If I told you there was an easy way to earn $500,000 for about 10 minutes of work, would you take it? Sounds like a scam, right?
Almost 20 percent of workers don’t negotiate for a raise. Some studies say those people leave almost half a million dollars on the table - all during one conversation that could take just 10 minutes of your time during a work day.
Why don't people negotiate? Some fear that it will make them look greedy. Others assume the company is being fair and offering as much as they can afford. Most think negotiating requires some special skills that they don’t have.
While there's no absolute guarantee that you'll get more when you negotiate for a raise, anyone can make the investment of time and effort -- and doing this can offer one of the best ROIs out there. Here's what you need to know before asking for more pay at work.
You can’t just pick for a dollar amount randomly and expect to get a positive response. You have to show that you’re not looking for more money because you bought a house you can’t afford or another personal reason.
A raise should always be tied to your performance, your value, and other professional factors. Show that you know what you’re worth and you’ve done the research to prove it.
Look on websites like Glassdoor.com to see what the average person in your position would make and take into account what the company’s other benefits are. Be prepared to make the case about the responsibility you have and how much value you can provide to the company.
If they say no to more money, remember that negotiating doesn't begin and end with financial compensation. There are other benefits you may be able to discuss. (And remember, there may be good reason why more money isn't an option -- companies have budgets, too, or your supervisor may not have the authority to make the ultimate decision.)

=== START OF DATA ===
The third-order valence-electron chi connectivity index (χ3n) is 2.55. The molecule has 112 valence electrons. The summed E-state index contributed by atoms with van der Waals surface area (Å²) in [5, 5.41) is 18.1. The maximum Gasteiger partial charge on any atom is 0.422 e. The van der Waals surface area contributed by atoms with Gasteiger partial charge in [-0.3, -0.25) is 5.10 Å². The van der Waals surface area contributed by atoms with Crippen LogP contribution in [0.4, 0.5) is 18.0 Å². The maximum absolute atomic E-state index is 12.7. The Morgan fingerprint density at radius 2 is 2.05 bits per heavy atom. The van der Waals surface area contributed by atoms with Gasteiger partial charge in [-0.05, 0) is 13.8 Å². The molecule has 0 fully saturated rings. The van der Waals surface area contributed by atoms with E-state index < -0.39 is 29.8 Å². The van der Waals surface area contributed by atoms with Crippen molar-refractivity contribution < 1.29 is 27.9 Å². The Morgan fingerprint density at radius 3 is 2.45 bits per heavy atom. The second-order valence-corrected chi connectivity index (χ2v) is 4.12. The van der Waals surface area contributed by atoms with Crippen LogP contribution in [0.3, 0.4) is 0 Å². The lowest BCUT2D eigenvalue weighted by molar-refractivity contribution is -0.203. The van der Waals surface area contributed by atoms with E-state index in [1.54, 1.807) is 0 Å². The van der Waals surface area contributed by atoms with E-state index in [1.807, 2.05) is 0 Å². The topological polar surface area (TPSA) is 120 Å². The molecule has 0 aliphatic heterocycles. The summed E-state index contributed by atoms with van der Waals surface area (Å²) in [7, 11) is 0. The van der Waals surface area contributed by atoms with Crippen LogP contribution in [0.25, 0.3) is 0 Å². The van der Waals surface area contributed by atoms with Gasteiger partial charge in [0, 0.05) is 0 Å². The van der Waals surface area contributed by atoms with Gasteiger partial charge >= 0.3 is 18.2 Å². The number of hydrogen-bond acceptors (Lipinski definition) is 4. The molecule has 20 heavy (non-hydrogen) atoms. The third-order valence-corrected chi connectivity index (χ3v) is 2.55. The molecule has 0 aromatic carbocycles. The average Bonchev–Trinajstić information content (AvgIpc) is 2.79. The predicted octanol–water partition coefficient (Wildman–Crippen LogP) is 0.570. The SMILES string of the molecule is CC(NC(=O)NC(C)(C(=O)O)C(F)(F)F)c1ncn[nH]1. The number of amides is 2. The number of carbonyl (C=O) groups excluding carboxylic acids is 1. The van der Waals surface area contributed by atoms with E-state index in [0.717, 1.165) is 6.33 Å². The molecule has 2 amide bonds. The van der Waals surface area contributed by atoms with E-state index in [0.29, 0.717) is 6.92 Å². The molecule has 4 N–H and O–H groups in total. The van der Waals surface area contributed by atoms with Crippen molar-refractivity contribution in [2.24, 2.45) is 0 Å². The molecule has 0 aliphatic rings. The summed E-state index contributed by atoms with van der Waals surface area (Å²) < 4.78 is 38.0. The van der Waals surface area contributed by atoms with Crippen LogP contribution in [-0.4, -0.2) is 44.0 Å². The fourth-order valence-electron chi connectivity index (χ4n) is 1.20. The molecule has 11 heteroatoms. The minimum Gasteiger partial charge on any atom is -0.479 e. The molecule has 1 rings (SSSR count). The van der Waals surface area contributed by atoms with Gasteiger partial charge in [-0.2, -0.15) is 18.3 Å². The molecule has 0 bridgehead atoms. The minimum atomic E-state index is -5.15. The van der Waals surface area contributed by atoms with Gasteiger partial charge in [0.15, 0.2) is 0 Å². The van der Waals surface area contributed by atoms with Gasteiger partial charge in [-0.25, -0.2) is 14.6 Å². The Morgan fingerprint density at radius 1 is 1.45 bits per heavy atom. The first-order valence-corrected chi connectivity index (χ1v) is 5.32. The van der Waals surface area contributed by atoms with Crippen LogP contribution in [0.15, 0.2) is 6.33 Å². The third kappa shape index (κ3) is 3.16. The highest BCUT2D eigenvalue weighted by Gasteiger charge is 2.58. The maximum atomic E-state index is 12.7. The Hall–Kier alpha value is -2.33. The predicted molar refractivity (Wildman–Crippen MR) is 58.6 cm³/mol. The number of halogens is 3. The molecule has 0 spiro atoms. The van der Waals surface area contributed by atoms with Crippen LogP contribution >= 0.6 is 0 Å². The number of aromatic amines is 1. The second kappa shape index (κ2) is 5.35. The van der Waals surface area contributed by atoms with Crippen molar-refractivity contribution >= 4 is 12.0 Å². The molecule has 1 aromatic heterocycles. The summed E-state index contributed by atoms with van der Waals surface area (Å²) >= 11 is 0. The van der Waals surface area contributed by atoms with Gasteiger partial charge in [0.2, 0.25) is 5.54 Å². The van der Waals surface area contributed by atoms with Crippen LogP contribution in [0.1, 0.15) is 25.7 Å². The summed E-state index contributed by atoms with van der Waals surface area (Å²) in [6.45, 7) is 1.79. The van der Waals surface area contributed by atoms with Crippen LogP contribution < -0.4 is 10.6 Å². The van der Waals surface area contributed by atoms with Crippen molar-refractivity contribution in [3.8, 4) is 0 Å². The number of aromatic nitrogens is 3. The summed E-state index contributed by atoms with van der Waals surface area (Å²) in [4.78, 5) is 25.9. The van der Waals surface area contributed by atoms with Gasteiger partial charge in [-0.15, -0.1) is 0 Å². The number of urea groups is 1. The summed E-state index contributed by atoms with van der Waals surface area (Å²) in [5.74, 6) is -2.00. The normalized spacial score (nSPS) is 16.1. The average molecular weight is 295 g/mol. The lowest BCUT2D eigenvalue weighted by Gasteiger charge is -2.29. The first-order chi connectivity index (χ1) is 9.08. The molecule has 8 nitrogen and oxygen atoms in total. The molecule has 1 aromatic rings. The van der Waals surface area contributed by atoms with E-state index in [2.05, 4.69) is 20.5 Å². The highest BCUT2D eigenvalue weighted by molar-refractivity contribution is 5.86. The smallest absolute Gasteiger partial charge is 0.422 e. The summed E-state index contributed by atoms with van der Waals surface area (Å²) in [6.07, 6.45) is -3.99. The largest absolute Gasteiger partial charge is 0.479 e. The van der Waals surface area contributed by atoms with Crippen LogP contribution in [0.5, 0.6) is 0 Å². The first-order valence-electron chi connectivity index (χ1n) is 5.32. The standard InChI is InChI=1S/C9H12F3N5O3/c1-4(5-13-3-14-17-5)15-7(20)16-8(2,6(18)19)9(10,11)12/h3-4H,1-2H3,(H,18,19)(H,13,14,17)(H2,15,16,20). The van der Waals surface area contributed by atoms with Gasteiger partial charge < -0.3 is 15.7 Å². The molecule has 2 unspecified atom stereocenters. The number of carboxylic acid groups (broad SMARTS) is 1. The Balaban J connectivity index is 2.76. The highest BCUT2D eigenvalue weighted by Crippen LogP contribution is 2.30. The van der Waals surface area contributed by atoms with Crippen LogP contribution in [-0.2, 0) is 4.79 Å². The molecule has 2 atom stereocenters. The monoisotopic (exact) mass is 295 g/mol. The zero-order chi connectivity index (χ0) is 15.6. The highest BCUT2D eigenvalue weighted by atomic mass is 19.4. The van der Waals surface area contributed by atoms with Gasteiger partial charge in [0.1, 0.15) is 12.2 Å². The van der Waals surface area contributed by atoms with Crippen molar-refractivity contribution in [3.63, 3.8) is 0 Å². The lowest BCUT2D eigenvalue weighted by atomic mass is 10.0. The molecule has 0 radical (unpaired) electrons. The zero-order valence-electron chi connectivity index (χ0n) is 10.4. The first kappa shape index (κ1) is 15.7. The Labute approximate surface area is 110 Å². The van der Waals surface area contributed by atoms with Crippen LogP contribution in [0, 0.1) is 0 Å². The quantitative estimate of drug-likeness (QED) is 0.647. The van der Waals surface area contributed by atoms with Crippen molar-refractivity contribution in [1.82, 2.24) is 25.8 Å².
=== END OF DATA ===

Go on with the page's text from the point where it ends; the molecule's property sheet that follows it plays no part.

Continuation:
Ask if you can get more paid time off or the flexibility to work from home some days. Some companies may be more amenable to those benefits because they don’t cost them money directly.
Show Confidence When You Negotiate for a Raise
When you get ready to negotiate, you have to prepare yourself. Stand up straight and look up tips on negotiating and body language. You’ll feel more confident, and more certain that you deserve what you’re asking for.
If you come into negotiation proceedings looking scared, your employer will sense that. They’ll wonder why you’re so uncertain. Is it because you know you’re not worth the extra money?
Ask your friends and family members about their own experiences with negotiating. If you have a mentor in the industry that you can trust, take them out to coffee and get their take on your proposal. Having someone with experience back you up will only add to your confidence level.
You Can Earn What You're Worth
Learning to negotiate for a raise is one of the most important skills you can have. It’s the most efficient way to increase your income. After you do it once, you’ll be accustomed to doing it again. Employers are used to people negotiating, and they won’t think you’re strange or entitled for expecting more if you come prepared with evidence of the value you add and why you deserve higher pay.
No matter what happens in the negotiating process, the act of doing it will raise your confidence, make you feel more valued and teach you an important skill.
About the Author: Zina Kumok writes about paying off $28,000 worth of student loans in three years at Debt Free After Three. She has been featured in DailyWorth, LifeHacker and Time. In her free time, she loves to play with her dog Lyra, read Nora Ephron and plan her latest European adventure.